a MACH-1+ attack helicopter with an assortment of 14 different
weapons ranging from 50 millimeter chain guns to Sidewinder
missiles to Sunburst flares. Hidden from the U.S. Government
by its test pilot only to be returned when the pilot's brother,
an MIA in Vietnam, can be found.
This was the basis of the show named after the helicopter mentioned
above, which starred Jan-Michael Vincent as Stringfellow Hawke.
An idealistic loner and former military pilot who served in
Vietnam, who along with the help of his friend and mentor Dominic
'Dom' Santini (played by Ernest Borgnine), a World War II vet
who flew with Hawke's father and owned the commercial flight
business "Santini Air", steal back a super helicopter stolen
from the U.S. Government by its mad creator Dr. Charles Henry Moffet (played by David Hemmings). Once the chopper is in Hawke's
possession Hawke holds it until the government finds his brother
St. John who went down in a mission in 'Nam.
In exchange for helping keep government agencies off Hawke's
back, Michael Goldsmith Briggs III – codenamed Archangel
(played by Alex Cord), a deputy director of the organization
that built Airwolf called the Firm, asks Hawke to fly Airwolf
on missions of national interest. Noted aspects of Archangel
are a white suit he always wore, not to mention being surrounded
by a bevy of beautiful women who were dubbed his 'Angels of
Mercy'. His chief 'angel' was Marella, played by Deborah Pratt
(the wife of the Airwolf series creator
and executive producer, Donald Bellisario).
Airwolf was very much a product of its time, as it
was set during the Cold War
period of the 1980's when the big enemy of America was the communist
U.S.S.R. On another hand Airwolf was also very much
a human interest show that put people above politics and money.
The audience got to see real people placed in the world of international
espionage and intrigue and try to come out on the other side
with Hawke and Dom helping them out. Examples are when an American
spy and his Russian family need to be smuggled out of the country,
and the daughter says that she can never give up what's in her
heart (her homeland of Russia). Another example is when a young
Shannon Doherty (Charmed, Beverly Hills 90210) played
a young runaway hoping to find her father only to get trapped
with Dom by a rogue Firm agent who hoped to capture Airwolf
to cement his position in the government superstructure. And
in a corporate setting Dom brought questions about how corporations
do business at the expense of the American people in an episode
called 'Santini's Millions'.
Airwolf dealt with Cold War threats, but it also dealt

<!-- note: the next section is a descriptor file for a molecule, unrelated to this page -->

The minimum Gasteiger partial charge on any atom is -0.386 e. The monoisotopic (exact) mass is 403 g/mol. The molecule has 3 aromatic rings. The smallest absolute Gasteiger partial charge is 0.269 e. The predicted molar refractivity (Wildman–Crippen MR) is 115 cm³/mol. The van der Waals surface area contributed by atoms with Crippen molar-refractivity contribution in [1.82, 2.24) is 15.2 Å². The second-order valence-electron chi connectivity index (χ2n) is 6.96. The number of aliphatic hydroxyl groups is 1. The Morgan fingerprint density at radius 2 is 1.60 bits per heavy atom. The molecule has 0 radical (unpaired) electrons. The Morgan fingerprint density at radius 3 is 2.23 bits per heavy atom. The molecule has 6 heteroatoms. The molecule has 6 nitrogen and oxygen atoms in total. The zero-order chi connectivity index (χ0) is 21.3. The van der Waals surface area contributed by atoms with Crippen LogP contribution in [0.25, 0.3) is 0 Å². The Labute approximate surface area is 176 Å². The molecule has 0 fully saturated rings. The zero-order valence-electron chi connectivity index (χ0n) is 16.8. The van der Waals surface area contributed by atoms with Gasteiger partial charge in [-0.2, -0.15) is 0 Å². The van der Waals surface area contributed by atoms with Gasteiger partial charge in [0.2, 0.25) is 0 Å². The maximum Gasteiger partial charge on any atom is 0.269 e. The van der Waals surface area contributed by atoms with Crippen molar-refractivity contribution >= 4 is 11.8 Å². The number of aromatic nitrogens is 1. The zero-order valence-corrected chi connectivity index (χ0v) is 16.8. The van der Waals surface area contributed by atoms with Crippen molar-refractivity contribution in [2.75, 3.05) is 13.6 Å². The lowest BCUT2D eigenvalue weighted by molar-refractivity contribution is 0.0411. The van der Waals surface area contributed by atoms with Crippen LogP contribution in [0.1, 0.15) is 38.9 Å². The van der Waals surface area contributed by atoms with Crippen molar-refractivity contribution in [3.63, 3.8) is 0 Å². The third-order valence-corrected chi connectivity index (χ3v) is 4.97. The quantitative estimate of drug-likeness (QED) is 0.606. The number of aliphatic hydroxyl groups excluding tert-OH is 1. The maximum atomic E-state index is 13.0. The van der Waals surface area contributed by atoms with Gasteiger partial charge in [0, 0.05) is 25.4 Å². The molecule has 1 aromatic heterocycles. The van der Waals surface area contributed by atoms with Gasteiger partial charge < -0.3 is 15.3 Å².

with terrorism as well. Before Osama Bin Laden became the terrorist
of the modern world Mohamar Khadafi of Libya was the terrorist
of the Cold War world who apparently operated with Russian support.
Airwolf dealt with such terrorist threats from mercenaries
employed by Khadafi, as well as militia colonels from Cuba as
well as Soviet spies interested in acquiring the super chopper.
In the second season Airwolf also dealt with domestic
and human interest issues such as a group of Vietnamese farmers
being terrorized by an old war criminal, a young teen pilot
who sought to find who killed his uncle when he refused to fly
drugs for his murderers, and a country western singer who was
kidnapped by her ex-husband/manager who wanted royalties from
Airwolf may have been in a Cold War setting but it
had a timeless message about the value of the human being, and
helping people in trouble. Also comparisons of the world then
can be applied to the world today. Such examples are in one
episode where Archangel made a deal with Cuban criminals to
supply them with weapons in hopes of toppling Castro's regime.
Also government agencies pursuing their own agendas to where
the left hand wasn't sure what the right hand was doing. Yet
in a world where there were varying shades of grey Hawke, Dom,
and second season addition Texas Highway Patrol officer Caitlin
'Flying Metermaid' O'Shaughnessy (played by Jean Bruce Scott
of Magnum P.I. fame) were always the ones in the white
hats who sought to do the right thing.
Another one of the show's appeals was the music used in the
episodes. Theme music for a specific episode often took on a
haunting techno feel that had an orchestral background, giving
the episode its own identity. The main theme music of Airwolf
was also given a haunting techno-orchestra feel, and is considered
to be one of the most memorable TV themes today.
itself was a modified Bell-222 that was built for executive